We crossed over there, but I got too busy chatting about plants and only took one photo.

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Allan’s photo: Leptospermum lanigerum ‘Lydia’ from Xera plants. Woolly tea tree, comes from New Zealand. Genista in the background.

John had left us to prepare some tea and cake.  We walked up the driveway…

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…around the south side of the house…

DSC04135…to …to the sheltered sit spot at the southeast corner of the house, where this was our view:

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We had walked here to start our tour and to admire a little rhododendron growing in a stump on the north side of the lawn.

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R. keiskei ‘Yaku Fairy’. What a little cutie.

We sat for tea and cake with this backdrop.

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Allan’s telephotos of an interesting vessel…

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…and of Baby Island.

We had tea from Beach House Teas...

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…and observed proper social distancing.

John had baked a dessert of Dutch Spice Bread (Ontbijtkoek, aka Breakfast Cake). Delicious.

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(Steve, with a bouquet I brought)

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Allan’s photo

It was our first social outing since the stay at home order expired.

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We were serenaded by birds…

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Allan’s photo

…and visited by Mr. Towhee, a special friend of the family.

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Allan’s photo

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Allan’s photo

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Allan’s photo

As we departed, we further admired the entry garden.

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Allan’s photo

If you would like to visit this garden in other seasons and earlier years, just put “bayside garden” into our search box, and you will get a wealth of posts.

You can see a drone video of the garden (which also shows inside the house) on this realty listing…which also means you could dream of living here yourself.

Steven and John were organizing the big 2020 conference for the American Rhododendron Society, when the coronavirus reared up and postponed it till 2022. If you live in the US and all these amazing rhododendrons inspire you to become a collector, joining that organization would be a good place to begin.

 

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Wednesday, 29 August 2018

Depot Restaurant

weeding, deadheading, watering…

Fuchsia magellanica ‘Hawkshead’

Solidago ‘Fireworks’ and Persicaria ‘Firetail’

Last week, I was finally able to cut down all the twiggy stems on the escallonia.

It has more or less died out in the middle.

Long Beach

We did a quick weeding of horsetail in Fifth Street Park.  With the days getting shorter, we no longer have time to fit a project into the middle of a Long Beach-Shelburne-Ilwaco watering day.

Skookum Surf was returning from the beach….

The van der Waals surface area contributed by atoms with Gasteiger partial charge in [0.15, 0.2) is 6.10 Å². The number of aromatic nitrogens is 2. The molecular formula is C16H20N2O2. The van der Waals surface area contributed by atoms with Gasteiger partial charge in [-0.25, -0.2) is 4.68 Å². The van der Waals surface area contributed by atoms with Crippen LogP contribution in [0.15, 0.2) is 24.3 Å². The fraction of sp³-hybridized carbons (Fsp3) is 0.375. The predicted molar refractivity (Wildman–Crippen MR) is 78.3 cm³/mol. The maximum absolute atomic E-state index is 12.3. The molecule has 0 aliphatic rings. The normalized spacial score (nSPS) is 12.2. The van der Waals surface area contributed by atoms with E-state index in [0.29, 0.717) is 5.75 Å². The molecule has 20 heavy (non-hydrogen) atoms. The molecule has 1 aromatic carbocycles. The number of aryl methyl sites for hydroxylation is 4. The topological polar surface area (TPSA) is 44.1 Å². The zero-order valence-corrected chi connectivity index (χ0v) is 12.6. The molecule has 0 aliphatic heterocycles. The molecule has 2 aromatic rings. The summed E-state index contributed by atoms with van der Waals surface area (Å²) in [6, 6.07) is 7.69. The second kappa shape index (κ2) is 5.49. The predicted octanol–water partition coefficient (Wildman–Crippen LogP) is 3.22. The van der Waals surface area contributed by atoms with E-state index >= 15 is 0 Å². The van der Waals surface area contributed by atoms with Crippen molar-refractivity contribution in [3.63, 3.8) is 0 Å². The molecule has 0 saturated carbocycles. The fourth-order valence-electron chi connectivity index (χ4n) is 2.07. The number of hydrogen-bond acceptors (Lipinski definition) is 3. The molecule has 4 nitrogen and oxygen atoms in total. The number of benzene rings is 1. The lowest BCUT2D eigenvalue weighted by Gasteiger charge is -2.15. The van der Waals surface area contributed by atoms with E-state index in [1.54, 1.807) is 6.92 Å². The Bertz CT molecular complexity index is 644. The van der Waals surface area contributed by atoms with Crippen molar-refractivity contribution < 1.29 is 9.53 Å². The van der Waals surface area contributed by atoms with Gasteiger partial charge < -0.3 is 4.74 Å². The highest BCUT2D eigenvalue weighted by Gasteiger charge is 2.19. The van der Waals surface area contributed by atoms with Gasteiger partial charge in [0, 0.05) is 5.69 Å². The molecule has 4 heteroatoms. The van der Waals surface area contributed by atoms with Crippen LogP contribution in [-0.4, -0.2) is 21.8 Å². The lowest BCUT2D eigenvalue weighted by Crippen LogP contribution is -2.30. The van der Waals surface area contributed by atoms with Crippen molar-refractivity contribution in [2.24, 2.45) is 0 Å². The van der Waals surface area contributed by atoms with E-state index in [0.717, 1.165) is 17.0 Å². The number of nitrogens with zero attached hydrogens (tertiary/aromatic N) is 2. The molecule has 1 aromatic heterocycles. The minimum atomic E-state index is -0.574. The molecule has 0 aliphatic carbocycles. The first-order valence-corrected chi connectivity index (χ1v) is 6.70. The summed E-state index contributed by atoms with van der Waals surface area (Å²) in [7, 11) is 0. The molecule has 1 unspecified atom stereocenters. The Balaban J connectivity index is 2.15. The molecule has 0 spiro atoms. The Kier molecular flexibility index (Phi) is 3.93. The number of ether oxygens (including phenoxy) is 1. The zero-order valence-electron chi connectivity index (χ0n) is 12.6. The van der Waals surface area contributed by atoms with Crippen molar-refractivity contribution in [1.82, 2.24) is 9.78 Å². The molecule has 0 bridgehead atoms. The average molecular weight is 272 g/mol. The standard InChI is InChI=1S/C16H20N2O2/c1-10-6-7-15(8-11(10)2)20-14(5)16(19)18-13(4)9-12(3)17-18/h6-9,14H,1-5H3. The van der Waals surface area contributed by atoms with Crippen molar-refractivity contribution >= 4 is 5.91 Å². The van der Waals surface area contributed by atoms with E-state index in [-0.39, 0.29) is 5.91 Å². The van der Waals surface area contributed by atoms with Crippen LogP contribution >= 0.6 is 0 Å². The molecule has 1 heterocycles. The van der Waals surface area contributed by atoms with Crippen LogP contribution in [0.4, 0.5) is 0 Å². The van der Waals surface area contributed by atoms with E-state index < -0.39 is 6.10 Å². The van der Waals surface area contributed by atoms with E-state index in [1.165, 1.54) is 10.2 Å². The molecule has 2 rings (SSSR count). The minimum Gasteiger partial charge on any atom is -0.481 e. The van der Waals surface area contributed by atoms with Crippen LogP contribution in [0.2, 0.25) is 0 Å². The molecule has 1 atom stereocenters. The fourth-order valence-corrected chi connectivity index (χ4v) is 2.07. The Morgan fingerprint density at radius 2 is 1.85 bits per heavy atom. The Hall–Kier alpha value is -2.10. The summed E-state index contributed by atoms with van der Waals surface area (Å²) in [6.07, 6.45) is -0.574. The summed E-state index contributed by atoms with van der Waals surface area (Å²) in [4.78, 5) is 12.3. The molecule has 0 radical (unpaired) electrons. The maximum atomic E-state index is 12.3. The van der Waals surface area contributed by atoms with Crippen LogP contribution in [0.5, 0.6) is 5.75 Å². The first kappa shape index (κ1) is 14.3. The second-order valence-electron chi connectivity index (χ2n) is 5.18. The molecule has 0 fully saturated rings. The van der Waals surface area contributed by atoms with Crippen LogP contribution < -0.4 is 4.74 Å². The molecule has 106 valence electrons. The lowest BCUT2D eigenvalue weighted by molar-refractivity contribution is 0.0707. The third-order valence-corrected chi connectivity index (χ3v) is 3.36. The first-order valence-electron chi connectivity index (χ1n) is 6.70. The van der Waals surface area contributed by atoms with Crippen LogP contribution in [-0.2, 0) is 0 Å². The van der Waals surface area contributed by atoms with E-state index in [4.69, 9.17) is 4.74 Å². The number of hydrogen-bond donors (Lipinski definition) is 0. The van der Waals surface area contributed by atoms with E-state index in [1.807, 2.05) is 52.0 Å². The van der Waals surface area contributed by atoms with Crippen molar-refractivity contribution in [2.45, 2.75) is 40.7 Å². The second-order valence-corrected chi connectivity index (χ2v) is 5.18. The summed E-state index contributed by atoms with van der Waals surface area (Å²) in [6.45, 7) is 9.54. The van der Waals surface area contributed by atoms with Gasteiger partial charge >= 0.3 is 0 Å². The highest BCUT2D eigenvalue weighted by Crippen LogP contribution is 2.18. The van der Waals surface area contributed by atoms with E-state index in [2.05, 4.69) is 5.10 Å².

to their new shop in First Place Mall.

The Red Barn

We did not have to water.  Amy said, “If those plants are telling you they are thirsty, they are lying.”  (The plants had told us that they were quite satisfied.)  So only some light deadheading and weeding was necessary.

our tiny Red Barn garden

crab pots and thistles by the Red Barn

Cosmo the barn cat (Allan’s photo)

I want to take Cosmo home. Maybe he wants to come home with us.

Allan’s photo

Diane’s garden

Diane herself doing some deadheading by the road.

By the way, Diane is a champion barrel racer. I found this photo (not by us) from four years ago.

Diane and Bunny

I told Diane today how impressed I am with her skills.

We had a good talk about the various plants in the raised box garden.

I had my new version of lunch: a deconstructed cheese, pickle, and onion sandwich, because I don’t especially like bready sandwiches.

deconstructed sandwich

Klipsan Beach Cottages

We did the usual hour long tidy. Deer had got into the garden again.

leaves stripped off the roses

birdbath view

Strobilanthus atropurpurea

Hydrangea ‘Izu No Hana’

looking in the east gate

Perovskia (Russian sage)

in the fenced garden

Helenium

Timmie (Timothea)

Mary and I are starting to talk about labeling a lot of plants by the end of the year for the new owners, and about which plants Mary will want to take starts of to their new home.

We were finishing work early today so that we could tour a friend’s garden near KBC.

Gail’s garden

Going down a road we had never been down before, and jogging over to another road, we found a woodland garden tucked away at the end of a long gravel driveway.  Gail has lived here for a couple of year.  Local gardeners Mark and Joe have helped her to create a garden in a woodland frequented by deer, raccoons, and bears.

The property abounds in old rhododendrons because the previous owners used to work at Clarke Nursery, the local specialists in rhododendrons, which was located where Steve and John’s Bayside garden is now.  Steve Clarke’s family nursery had a big influence here on the peninsula and you will find their plants in many gardens (including mine).

We were greeted by Gail and Bob the Dog.

Bob the Dog

lots of big old rhododendrons